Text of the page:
#LEEDIR: Testing a new digital evidence file-sharing service for police

The Large Emergency Event Digital Information Repository is an eyewitness photo and video platform that can be activated for free by law enforcement and relief agencies during a catastrophic incident

One year ago this month, Dzhokhar and Tamerlan Tsarnaev detonated two very simple, homemade pressure-cooker bombs near the finish line of the Boston Marathon. 

Even before the smoke had cleared on Boylston Street, law enforcement agencies were actively seeking eyewitness pictures and videos captured by the many civilians who witnessed the explosions.

Police also wanted images and videos taken immediately prior to — and following — those bombs cooking off. 

Testing, Testing, Check, Check
Good news was that the response was overwhelming — thousands of valuable digital files were submitted.

Bad news was that the response was so overwhelming that those agencies weren’t able to quickly analyze the inbound information — their server infrastructure couldn’t handle the volume of submissions.

So, tomorrow (Thursday, April 10, from 0900 to 1200 hours Pacific Time, 1200-1500 Eastern) an online exercise will be conducted in which a new file-sharing platform — through which eyewitnesses may share pictures and video with law enforcement — will be tested. 

The Large Emergency Event Digital Information Repository (LEEDIR for short) is an eyewitness photo and video platform that can be activated (for free) by law enforcement and relief agencies during a major catastrophe such as a large-scale natural disaster or terrorist attack. 

“When a large emergency event occurs, law enforcement and relief agencies can request the rapid activation of the LEEDIR platform for free to start receiving and analyzing eyewitness photos and videos,” according to the LEEDIR website.

When a major event occurs, a police agency submits a brief activation form on the LEEDIR website, and makes a quick phone call to the LEEDIR hotline to request activation of the service.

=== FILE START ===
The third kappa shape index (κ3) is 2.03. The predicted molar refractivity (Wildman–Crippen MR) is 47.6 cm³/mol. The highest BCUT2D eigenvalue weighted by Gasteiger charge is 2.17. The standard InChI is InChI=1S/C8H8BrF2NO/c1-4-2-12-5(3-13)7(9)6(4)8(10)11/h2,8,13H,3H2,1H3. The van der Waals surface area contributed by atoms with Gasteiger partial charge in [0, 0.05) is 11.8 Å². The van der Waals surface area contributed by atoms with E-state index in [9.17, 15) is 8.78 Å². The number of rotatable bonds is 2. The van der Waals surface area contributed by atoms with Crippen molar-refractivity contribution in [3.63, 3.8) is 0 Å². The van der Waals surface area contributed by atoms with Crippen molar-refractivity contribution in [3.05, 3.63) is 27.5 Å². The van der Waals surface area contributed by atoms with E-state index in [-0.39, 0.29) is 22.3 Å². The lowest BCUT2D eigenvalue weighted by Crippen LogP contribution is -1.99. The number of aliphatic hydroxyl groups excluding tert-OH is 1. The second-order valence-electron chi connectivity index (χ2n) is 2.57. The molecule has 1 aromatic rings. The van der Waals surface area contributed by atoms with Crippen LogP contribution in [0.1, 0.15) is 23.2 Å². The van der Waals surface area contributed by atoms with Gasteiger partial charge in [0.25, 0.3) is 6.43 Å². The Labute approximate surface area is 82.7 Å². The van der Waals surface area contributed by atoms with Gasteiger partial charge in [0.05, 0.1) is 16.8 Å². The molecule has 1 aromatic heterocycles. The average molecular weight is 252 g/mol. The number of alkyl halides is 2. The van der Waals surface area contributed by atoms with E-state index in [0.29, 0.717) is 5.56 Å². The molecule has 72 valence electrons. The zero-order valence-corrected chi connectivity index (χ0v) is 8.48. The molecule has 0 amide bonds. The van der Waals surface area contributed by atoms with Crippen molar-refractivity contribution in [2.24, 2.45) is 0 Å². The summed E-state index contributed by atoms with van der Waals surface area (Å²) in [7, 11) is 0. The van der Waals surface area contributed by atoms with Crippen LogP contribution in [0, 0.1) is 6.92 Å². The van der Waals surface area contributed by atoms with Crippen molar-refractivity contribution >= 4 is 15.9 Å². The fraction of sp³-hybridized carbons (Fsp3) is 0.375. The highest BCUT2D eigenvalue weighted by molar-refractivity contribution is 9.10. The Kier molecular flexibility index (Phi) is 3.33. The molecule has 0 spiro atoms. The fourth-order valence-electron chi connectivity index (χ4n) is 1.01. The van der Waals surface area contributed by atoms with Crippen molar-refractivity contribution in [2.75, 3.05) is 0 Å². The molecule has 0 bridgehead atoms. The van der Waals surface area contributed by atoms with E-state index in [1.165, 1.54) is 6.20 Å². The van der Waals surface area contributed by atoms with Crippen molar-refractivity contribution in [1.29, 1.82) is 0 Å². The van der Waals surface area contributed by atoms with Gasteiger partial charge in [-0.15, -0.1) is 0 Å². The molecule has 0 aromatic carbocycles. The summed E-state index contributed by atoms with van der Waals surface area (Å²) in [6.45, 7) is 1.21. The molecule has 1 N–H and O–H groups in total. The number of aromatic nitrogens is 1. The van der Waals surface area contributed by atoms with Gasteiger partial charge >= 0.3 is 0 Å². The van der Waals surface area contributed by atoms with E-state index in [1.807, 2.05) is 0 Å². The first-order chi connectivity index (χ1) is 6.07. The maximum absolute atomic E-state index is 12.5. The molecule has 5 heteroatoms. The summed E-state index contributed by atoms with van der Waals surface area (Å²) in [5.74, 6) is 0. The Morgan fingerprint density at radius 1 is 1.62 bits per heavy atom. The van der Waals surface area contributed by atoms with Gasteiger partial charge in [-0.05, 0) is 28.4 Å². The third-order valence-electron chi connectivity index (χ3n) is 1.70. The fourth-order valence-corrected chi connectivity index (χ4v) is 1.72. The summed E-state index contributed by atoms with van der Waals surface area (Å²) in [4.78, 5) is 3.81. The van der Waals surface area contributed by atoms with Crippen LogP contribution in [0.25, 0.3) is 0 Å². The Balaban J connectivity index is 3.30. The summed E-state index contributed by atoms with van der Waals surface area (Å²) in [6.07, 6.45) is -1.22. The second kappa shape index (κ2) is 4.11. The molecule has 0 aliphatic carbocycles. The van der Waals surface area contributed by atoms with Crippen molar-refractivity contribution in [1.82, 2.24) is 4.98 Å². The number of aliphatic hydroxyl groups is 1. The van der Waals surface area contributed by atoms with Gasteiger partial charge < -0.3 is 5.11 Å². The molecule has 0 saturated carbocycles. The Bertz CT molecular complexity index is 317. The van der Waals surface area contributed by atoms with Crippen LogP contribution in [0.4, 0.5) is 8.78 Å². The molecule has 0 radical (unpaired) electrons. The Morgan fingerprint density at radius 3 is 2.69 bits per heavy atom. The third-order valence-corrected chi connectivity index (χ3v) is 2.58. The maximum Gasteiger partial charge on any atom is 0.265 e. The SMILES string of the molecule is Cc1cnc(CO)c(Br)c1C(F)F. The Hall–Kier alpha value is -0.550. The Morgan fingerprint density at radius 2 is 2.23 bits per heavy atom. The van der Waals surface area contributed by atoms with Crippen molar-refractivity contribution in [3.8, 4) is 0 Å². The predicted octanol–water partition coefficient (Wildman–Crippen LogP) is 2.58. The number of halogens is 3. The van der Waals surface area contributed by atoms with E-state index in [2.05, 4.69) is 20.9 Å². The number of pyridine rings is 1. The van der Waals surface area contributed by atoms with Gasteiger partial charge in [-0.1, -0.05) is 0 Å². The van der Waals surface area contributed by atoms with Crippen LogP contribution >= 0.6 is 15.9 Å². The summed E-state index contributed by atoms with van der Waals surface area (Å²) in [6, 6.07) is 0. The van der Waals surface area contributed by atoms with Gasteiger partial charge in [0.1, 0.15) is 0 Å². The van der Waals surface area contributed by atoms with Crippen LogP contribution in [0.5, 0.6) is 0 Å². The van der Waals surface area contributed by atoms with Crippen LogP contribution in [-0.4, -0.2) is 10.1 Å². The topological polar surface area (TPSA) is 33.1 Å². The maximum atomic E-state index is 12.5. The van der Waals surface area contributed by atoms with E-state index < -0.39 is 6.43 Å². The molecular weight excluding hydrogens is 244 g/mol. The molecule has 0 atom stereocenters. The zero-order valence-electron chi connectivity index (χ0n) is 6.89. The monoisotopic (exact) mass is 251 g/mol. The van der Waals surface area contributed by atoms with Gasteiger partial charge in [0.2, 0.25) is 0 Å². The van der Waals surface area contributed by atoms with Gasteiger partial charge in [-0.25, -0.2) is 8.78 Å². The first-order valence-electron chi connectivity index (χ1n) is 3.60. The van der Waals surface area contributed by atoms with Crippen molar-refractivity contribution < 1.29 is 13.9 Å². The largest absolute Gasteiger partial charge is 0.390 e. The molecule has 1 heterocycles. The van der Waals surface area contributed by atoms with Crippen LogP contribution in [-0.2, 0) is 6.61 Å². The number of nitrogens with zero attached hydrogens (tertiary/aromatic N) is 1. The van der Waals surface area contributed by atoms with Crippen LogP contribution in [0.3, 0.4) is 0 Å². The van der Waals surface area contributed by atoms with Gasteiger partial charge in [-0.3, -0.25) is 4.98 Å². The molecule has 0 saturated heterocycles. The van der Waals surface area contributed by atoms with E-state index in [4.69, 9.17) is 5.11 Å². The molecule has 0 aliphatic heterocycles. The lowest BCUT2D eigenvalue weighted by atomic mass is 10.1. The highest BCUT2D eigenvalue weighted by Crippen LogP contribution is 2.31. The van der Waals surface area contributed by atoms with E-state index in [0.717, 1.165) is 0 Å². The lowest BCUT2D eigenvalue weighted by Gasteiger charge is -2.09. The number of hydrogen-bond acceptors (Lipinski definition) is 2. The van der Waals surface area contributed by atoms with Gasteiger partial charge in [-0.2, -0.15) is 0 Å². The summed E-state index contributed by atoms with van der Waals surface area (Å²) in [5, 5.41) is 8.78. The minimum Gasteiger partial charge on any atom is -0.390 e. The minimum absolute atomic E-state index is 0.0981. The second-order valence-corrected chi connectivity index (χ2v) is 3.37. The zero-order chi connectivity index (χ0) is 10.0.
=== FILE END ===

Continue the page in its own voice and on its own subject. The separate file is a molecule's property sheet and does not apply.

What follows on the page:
After activation, the LEEDIR iPhone app, Android app, and website are available to receive uploads from citizens who want to share their photos and videos with law enforcement. 

An expandable cloud-server infrastructure is then launched — in order to process virtually unlimited volumes of photo and video evidence — and participating agencies are provided access to an “administrative media management/analysis interface” for evaluation of the inbound files. 

Appropriately, LEEDIR can only be launched for large-scale events involving multiple jurisdictions and/or disciplines, and have at least 5,000 people in attendance and/or cover at least five square miles (think Boston Marathon bombing, and you’ve got the idea). 

Crowdsourcing, CitizenGlobal, and the Amazon You Don’t Know About
The strategy is called crowdsourcing, and if you’ve watched any of the 24/7 “news channels” lately, you’ve seen some attempts at crowdsourcing during the search for flight MA370 —ordinary citizens scanning satellite images for signs of debris from the ill-fated airliner. 

Interestingly, LEEDIR platform is a public safety / private sector partnership conceived by the Los Angeles Sheriff's Department and comprised of two Internet infrastructure technology companies. 

It appears that CitizenGlobal is a relatively new — and by all appearances, relatively small — company with a lot of promise and potential. Amazon Web Services may be the biggest Internet technology company you’ve never heard of, as it has quickly become a behemoth in the web hosting space. 

Together — and under the guidance of Los Angeles County Sheriff’s Department (LASD) — the two companies are aiming to create a highly scalable server infrastructure to handle extremely large volumes, and: 

1.) Enable the transfer of large size files which are often blocked by email systems
2.) Provide the ability for collaborative analysis
3.) Enable automatic video transcoding of different video codecs
4.) Provide ‘cloud storage’ for vast volumes of digital data 
5.) Enable agencies to have managerial / curation tools for the collected files

Police agency email and website infrastructure is not set up — nor should it be — to handle the intake of massive volumes of video and image files, and the LEEDIR system may be found to fill that gap. 

There’s really only one way to find out if the system — announced as a concept only a few months ago — really works. Take part in the test. 

Here’s the basic information for tomorrow’s exercise: 

American law enforcement agencies (international agencies are also welcome to participate in the exercise) are encouraged to upload any video(s) and high-resolution photos — agency recruitment videos, crime prevention videos, etc. — to the LEEDIR website during the hours of the exercise. Be advised: you must follow your agency’s policy, procedures, and privacy guidelines!

All files can be uploaded via Internet-connected computers, as well as wirelessly via Android and iPhone apps on mobile phones and tablet computers. 

For discussion and feedback, follow the #LEEDIR hashtag on Twitter and Facebook during and after the exercise. 

The test tomorrow is intended to allow police agencies to learn how to use LEEDIR as well as create the ability for future use in the event of a terror attack or major disaster. For further information on how LEEDIR works click here or check out the video above. 

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